The work of building and maintaining a website was incredibly thankless and invisible work (as with the interpretations and translations). Ann was vigilant to ensure that Wikipedia contained a correct entry about PGA. The website was an officially endorsed tool and voice-piece of all the PGA structures, and Ann was tasked to do this work and her efforts were fully supported within PGA structures. Perhaps the one legitimate complaint of the site - with the sheer density of material that it contained - was that it was top-heavy. If lacking visual appeal for some the site was an amazingly comprehensive and informative resource. Perhaps this was due to Ann imprinting her own personal stamp of austerity on it. Ann was never a person for unnecessary frills, pomp or splendour.
Ann’s detailed archiving of PGA and related activities, together with her work with Indymedia, meant that she had an encyclopaedic repository of historical knowledge in her head about the PGA process and was somewhat of a custodian of the history of PGA. She was one of a small handful who understand references to such obscure things as the “Finland Meeting”, the “Geneva Seminar”, the “Prague Caravan meeting”, the “Leiden Office” or “La Usine”; the reasons why a 5th PGA Hallmark was added to the original 4 at the 2nd PGA conference in Bangalore, India; and the relevance of including reference to dignity of life, struggles against religious fundamentalism and feudalism. She understood why it was politically important, from an anti-capitalist and anti-imperialist perspective, to change the name from the original name, “Peoples’ Global Action Against Free Trade and the WTO”, to a simple “Peoples’ Global Action”. And, she understood the debates about where to place the apostrophe within the name, and the dangers of appealing to chauvinistic nationalism and racism if the apostrophe was misplaced. She knew the intricacies of one particularly important debate that surfaced early in PGA’s history about the dangers of accepting funding from (far) right-wing sources that posed as progressive organizations. She knew the disruptive impact of September 11th 2001 on the 3rd PGA conference which took place just days afterwards, in Cochabamba, Bolivia.

While being a strong internationalist, and believing in the need and possibility of bringing together struggles in different countries, she also was keenly aware of the difficulties of this, and the concrete challenges it posed to PGA. She knew about the absurdly funny email conflict about “processed Cheese” that erupted from a culture clash between Polish and Dutch PGA activists, in the days when email etiquette was still a new art form; or about the delicacy of Nepalese and Indian relations in the PGA while being strongly committed to anti-hierarchical and anti-authoritarian organizing. She had a clear understanding of the complicated relations between “the convenors committee” and “the support group”, the names of the informal leaders of PGA, who according to all PGA statutes and also our perhaps over optimistic expectations, did not actually exist. Yet, she also was a realist and not a dogmatist, so she knew which of these non-leader leaders were leaders because they had earned their legitimacy through struggle and efforts to build PGA, and others who were leaders simply because they had self-appointed themselves as leaders based on ego gain. This was always an area that she had strong opinions about.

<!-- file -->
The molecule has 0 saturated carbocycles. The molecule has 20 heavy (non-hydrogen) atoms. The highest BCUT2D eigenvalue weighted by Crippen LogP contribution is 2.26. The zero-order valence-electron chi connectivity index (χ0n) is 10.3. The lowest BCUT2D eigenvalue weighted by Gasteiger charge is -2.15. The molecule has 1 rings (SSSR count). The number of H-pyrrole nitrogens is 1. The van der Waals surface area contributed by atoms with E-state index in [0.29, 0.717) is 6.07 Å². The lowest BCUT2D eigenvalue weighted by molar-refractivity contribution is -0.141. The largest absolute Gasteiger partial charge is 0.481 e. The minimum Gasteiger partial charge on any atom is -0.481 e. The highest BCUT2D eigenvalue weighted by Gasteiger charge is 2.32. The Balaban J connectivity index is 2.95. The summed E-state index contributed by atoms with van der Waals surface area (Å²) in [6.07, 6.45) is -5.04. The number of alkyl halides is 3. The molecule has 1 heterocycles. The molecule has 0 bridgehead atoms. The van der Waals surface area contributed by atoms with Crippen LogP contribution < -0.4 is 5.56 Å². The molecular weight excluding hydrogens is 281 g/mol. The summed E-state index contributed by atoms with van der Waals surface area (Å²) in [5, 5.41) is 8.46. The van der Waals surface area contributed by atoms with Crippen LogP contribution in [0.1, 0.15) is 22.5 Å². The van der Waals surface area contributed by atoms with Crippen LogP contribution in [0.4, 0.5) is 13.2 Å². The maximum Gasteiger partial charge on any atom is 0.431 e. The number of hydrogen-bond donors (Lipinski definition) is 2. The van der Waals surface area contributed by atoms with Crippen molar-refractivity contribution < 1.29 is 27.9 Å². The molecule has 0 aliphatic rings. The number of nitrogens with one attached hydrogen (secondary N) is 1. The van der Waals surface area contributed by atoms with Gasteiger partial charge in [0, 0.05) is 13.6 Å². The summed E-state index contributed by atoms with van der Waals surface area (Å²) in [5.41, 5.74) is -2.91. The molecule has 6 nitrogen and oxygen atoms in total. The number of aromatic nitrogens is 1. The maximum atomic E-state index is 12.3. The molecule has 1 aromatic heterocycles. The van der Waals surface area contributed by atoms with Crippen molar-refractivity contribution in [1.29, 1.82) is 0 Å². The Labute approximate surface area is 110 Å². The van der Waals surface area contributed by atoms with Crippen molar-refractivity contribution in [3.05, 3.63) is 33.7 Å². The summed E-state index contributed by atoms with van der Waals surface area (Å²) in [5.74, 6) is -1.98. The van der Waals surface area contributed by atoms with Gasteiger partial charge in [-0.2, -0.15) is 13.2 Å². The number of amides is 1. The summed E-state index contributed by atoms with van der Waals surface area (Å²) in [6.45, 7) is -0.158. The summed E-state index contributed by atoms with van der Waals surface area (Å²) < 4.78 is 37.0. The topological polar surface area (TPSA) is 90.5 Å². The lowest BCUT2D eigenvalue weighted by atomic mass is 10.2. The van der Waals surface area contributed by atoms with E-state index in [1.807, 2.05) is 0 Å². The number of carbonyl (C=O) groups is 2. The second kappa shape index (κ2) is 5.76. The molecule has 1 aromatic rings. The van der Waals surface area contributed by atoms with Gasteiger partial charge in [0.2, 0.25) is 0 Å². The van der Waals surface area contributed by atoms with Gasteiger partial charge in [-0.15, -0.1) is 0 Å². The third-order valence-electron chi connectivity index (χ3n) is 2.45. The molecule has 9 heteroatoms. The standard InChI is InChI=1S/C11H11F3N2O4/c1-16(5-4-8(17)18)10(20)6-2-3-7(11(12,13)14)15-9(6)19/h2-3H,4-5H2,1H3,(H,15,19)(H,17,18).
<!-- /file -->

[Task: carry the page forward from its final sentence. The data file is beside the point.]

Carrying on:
Ann was very keen to bring different organizations together, she also understood some of the multiple tensions that did exist, such as the tensions between the PGA process and the World Social Forum (WSF) in relation to the Bombay WSF in 2004, or the delicate, complex and continually evolving relations between PGA and the Via Campesina and the reason why the Zapatista Army was invited into the PGA in its early stages (in the end their participation was not possible). In short, if a PGA history were ever to be written, and surely it should as there are many who do not know much if anything about its short but extremely important history, Ann’s presence in the project would have not only been desirable, but really essential. Should such a project ever be undertaken, her input will surely be sadly missed. Any solace that we can take is that her influence remains and that she affected so many people from so many places so profoundly.

Some of us didn’t know Ann was ill. This would be typical of Ann, always concerned about others even at her own expense and not wishing for anyone to worry or fret over her. Others maybe thought she would pull through. That was not surprising. If anyone was a fighter against strong odds it would be Ann and she proved this again and again right up until the end whether eating gas in the street, doing the work behind the scenes that no one sees, or fighting the illness that attacked her body.